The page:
Omkara - the film

Dhum dhum dhadam dhadiya re, sabse bada ladaiya re Omkara, hoooo Omkara!!!

The first of what I heard about the film apart from this caller tone on my eager friend’s phone was the fact that a journalist went to watch the film post which he reported the number of times profanities were used in the film and that simply broke my heart. Its thanks to that journalist that tonight I am forced to keep up post midnight after watching the film in order to jot this down and mail it to him tomorrow.

Has Mr. Journalist-Man never called anyone C****** or Bewakoof? I somehow find it hard to believe. All right, lets say he has not. Has he never come across anyone from U.P. or Bihar or any of those other uber cool Indian states?

Well, I take any sort of skepticism about any film worthy of appreciation as personal insult, which is why I am taking this opportunity to vindicate Omkara. Anyone who has problem digesting profanities … Do not Watch the film - simple!

Filmmaker Vishal Bhardwaj’s third attempt at adaptations and a rather beautiful one Omkara exceeded each person’s expectations who loves Shakespeare and Othello. Why? Because the news that Othello was going to be adapted into a Bollywood film had an anacathartic effect on all Othello fans, Bhardwaj or no Bhardwaj. Yet, the film managed to win their hearts. Each character in the film shares the same alphabet or sound in their first name as in the original Shakespeare classic. Omkara is Othello; Dolly is Desdemona; Langda is Iago; Keshu is Cassio; Indu is Emilia; Raju is Roderigo and Billo is Bianca. Bravo!

Jokes apart. The director has achieved such ingenuity in terms of performances from the actors, Saif Ali Khan being the prime example here. Langda/ Iago/ Saif in Omkara becomes larger than life, larger than all others. His roguish persona is overwhelming so much so that the monotonic Omakara/ Othello/ Ajay D. seems like an amateur in some scenes. Omkara’s/ Ajay D.’s only claim to fame in the film is his quietude, which brings him in tune with his character sporadically – not that Othello is meant to be an extremely quite sort of character but Omkara’s quietude brings him in semblance with Othello’s strength of character. The other actors do not come even close. Indu/ Konkana, is the only other who leaves an aftertaste.

A story of the ‘Baahubali’ – Right hand man/enforcer of a political party who has a gang of his own which includes Saif Ali/Langda and Vivek/Kesu along with several others. His tryst with love and politics. The twist in the story of this ‘Baahubali’ becoming a politician himself and picking his successor, making the mistake of picking Kesu over Langda and Langda’s idea of revenge that ends in the death of almost the whole lot of them. An impressive adaptation no doubt.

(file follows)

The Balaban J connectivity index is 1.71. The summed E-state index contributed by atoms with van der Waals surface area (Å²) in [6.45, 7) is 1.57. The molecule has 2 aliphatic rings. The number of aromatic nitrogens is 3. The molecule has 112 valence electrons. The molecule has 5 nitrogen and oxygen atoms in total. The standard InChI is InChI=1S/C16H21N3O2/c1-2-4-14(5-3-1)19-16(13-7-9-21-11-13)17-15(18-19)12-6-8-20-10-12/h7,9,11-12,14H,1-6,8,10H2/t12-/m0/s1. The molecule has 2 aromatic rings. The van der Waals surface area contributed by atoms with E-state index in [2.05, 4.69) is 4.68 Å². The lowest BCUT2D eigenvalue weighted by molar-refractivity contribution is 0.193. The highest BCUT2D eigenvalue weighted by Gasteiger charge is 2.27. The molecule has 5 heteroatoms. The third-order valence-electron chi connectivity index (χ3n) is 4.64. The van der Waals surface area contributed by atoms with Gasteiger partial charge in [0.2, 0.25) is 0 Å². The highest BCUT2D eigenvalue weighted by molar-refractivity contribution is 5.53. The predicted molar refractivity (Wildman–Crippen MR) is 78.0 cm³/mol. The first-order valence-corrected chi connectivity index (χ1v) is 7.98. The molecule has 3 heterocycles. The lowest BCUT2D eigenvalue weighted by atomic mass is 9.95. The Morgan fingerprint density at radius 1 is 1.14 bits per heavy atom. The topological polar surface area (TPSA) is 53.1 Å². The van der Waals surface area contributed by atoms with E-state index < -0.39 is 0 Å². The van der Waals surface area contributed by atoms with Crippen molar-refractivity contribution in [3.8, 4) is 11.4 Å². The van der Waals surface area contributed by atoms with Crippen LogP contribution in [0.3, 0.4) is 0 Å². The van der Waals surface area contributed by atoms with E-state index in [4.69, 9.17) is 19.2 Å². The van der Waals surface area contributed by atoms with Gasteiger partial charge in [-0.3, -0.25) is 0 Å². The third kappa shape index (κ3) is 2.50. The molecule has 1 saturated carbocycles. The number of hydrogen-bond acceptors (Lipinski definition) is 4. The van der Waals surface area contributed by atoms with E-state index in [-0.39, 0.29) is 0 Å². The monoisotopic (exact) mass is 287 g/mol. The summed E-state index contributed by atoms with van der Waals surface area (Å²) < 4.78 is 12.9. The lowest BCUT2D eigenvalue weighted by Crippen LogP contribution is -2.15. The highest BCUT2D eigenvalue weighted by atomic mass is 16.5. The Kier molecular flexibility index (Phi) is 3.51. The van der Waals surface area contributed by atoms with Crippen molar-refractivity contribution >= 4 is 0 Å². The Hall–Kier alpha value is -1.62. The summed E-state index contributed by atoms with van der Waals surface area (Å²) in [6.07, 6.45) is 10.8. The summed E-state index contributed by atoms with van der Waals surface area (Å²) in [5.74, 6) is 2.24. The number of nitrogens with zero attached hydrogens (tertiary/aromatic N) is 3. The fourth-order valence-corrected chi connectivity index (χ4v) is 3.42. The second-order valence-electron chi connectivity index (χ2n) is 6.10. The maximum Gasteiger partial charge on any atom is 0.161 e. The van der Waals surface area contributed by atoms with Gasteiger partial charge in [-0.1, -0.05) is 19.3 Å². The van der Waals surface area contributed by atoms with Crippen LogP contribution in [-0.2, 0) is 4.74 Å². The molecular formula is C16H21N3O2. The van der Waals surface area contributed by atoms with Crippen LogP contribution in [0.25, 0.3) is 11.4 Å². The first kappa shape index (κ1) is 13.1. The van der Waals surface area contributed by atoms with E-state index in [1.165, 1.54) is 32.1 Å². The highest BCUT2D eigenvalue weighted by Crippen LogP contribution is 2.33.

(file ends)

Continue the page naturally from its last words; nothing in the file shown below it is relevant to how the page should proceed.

Despite discrepancies, despite diversions form the ideal adaptation the film holds as a cohesive whole. Two scenes from the film that haven’t left my head which means they were ‘really something’ are the exchange between Langda and Raju on the Bridge and the concluding scene of the film or rather scenes – the ones inside Omi’s bedroom and in the courtyard along with the short and sweet dying adieu’s of the characters. For those who cried watching the concluding scenes of this film I have no words but – May god be with you, you depressed souls. The opening is spicy and captivating enough and thus deserves a word or two.

The film’s USP might have been fellowship with Shakespeare’s timeless play but anyone remotely Indian will realize that there is something else which makes its hold on the mind – the film’s fellowship with reality. A spectacular image of rural Uttar Pradesh, the people, the politics, the positions within these politics, love and lust and all that jazz. The cinematography was remarkable, hats off to Taussaduq Hussain – if not for anything else then for making Indian audiences like moving pictures of such close proximity to reality. The film has succeeded in metamorphosing the ‘down market’ rural U.P into the ‘cool’ U.P. Not to forget what a nice chord the film has struck with anyone remotely Upiite.

All in all not the most heart rendering adaptation yet one not to be missed…


Anonymous said...

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sacredeastwind said...

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